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How the OSC upheld the public interest in Eco Oro case

First published in The Globe and Mail -

One recent case that consistently crops up among those interested in mergers and acquisitions is the Eco Oro decision, in which the Ontario Securities Commission exercised its public interest jurisdiction and ordered extraordinary relief in considering a proxy contest.

The public interest power allows the OSC "to make an order if in its opinion it is in the public interest to make the order or orders." The case is an unusual example of the usefulness of this power in the context of reviewing decisions of the Toronto Stock Exchange.

The case involved a company (Eco Oro) that issued 10 per cent of its common shares to four shareholders with the apparent intention to prevent the replacement of its board of directors. In fact, it issued the shares just before the record date for a requisitioned shareholders' meeting at which the overthrow of the board was to be considered. The issuance of the Eco Oro shares required TSX approval. The TSX approved and the shares were issued before the OSC could consider the dissident shareholder appeal from the TSX decision.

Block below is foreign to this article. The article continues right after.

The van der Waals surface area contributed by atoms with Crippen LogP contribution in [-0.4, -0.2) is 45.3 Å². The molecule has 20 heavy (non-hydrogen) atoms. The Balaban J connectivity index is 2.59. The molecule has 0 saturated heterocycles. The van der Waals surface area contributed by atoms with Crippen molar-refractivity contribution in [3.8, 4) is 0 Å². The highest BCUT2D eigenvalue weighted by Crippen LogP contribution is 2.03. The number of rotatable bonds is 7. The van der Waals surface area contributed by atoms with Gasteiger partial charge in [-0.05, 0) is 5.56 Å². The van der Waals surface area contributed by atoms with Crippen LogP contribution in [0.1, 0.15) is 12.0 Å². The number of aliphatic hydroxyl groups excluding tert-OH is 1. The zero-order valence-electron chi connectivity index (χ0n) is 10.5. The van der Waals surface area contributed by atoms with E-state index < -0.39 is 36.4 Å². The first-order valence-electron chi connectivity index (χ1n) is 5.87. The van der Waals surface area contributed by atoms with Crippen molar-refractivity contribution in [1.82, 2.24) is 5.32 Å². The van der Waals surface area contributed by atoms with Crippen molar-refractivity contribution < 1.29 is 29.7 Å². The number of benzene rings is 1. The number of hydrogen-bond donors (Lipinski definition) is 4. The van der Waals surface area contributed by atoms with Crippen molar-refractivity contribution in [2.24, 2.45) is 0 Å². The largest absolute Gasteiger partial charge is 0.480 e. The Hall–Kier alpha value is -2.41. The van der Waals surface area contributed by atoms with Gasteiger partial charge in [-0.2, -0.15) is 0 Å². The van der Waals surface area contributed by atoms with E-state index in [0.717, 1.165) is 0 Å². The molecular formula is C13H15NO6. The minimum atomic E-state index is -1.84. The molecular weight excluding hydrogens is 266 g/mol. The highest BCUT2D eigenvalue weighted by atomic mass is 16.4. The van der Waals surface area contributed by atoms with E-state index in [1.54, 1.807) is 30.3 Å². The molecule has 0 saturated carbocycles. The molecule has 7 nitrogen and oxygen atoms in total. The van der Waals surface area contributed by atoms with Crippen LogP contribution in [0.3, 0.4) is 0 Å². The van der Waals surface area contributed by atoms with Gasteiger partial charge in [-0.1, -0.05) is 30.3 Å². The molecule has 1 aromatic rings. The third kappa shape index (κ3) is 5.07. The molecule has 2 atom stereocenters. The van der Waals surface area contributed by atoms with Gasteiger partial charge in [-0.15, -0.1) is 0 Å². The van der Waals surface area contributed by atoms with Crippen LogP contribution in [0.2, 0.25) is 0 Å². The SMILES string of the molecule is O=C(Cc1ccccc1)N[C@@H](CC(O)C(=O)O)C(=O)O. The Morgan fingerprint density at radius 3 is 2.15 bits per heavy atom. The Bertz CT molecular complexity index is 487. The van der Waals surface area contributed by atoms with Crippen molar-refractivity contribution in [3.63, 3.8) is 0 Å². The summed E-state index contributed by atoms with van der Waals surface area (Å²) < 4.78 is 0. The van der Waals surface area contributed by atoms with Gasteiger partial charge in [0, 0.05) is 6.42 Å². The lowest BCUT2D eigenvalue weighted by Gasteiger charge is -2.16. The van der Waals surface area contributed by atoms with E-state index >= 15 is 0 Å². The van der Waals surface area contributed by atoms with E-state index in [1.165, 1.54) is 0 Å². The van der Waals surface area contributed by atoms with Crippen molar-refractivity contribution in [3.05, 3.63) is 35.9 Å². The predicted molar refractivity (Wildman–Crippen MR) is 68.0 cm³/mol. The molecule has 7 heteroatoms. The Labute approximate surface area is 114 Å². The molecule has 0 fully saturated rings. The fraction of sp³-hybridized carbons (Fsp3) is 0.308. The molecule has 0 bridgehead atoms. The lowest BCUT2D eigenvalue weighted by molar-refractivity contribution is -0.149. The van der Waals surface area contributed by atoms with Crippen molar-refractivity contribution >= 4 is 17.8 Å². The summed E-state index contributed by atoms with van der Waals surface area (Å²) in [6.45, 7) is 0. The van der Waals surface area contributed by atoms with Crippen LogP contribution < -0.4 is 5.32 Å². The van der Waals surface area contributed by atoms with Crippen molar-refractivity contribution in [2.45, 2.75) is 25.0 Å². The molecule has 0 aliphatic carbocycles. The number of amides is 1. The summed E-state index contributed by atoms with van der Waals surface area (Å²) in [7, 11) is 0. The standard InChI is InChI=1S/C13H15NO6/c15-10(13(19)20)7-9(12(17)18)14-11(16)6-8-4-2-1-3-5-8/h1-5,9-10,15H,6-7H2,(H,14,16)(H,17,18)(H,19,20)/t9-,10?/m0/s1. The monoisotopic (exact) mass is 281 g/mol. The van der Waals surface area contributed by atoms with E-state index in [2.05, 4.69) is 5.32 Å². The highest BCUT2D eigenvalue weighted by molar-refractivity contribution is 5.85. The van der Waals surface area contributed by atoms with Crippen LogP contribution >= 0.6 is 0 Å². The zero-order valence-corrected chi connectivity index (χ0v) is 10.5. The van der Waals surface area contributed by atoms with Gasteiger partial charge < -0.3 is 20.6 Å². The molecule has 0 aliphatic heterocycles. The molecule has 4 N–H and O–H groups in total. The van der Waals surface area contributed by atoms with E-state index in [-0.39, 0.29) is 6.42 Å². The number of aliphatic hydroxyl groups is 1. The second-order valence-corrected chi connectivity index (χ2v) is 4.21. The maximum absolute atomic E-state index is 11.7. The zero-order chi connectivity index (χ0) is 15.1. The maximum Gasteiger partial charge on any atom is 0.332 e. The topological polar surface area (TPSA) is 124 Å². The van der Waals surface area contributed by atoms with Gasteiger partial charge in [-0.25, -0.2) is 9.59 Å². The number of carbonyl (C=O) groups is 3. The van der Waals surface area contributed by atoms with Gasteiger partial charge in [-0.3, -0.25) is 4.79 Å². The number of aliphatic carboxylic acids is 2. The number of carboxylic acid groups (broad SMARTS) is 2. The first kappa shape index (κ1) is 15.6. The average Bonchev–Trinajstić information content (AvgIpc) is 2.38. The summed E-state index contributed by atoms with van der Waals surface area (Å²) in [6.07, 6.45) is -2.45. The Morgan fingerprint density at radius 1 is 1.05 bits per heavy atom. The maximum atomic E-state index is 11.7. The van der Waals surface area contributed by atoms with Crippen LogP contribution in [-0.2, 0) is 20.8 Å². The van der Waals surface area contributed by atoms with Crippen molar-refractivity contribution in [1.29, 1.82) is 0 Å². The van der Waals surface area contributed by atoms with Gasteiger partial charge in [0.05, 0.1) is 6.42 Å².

In considering the appeal from the TSX decision, the question for the OSC was twofold: Would it undo a transaction already permitted by the TSX and was the share issuance in the "public interest"? Referring to the factors in the Canada Malting case, which include whether the TSX erred in law or overlooked material evidence, the OSC set aside the TSX decision and ordered a meeting to occur at which shareholders could vote on the issuance. The OSC reasoned that each of the Canada Malting factors justified OSC intervention, especially since new evidence, which the TSX did not consider, was presented. The OSC also held that if the shareholders vote to instruct the Eco Oro board to reverse the issuance, the board should forthwith comply. The OSC was particularly attuned to the fact that there was no pause between the announcements of the share issuance and the closing of the transaction. In other words, the dissident shareholders did not have time to register their objections and, of course, the OSC did not have time to review the transaction.

Central to the OSC's decision was the TSX approval process and a particular form that requires disclosure of "any significant information regarding the proposed private placement." Strikingly, Eco Oro provided no information about the proxy contest and its CEO certified that the notice was complete, accurate and contained no omissions or untrue statements of material fact. Furthermore, the closing of the share issuance occurred a mere eight days before the record date for the requisitioned shareholders' meeting. The shares were issued only to selected individuals including three shareholders who, immediately before the issuance, were solicited by Eco Oro's management to execute support letters.

The TSX's test as to whether to permit the share issuance is whether it would materially affect control of Eco Oro. The OSC opined that the TSX was not wrong in deciding that the share issuance would not materially affect control of Eco Oro – it did not have knowledge of key facts including information about the proxy contest and voting arrangements required to be disclosed on the form.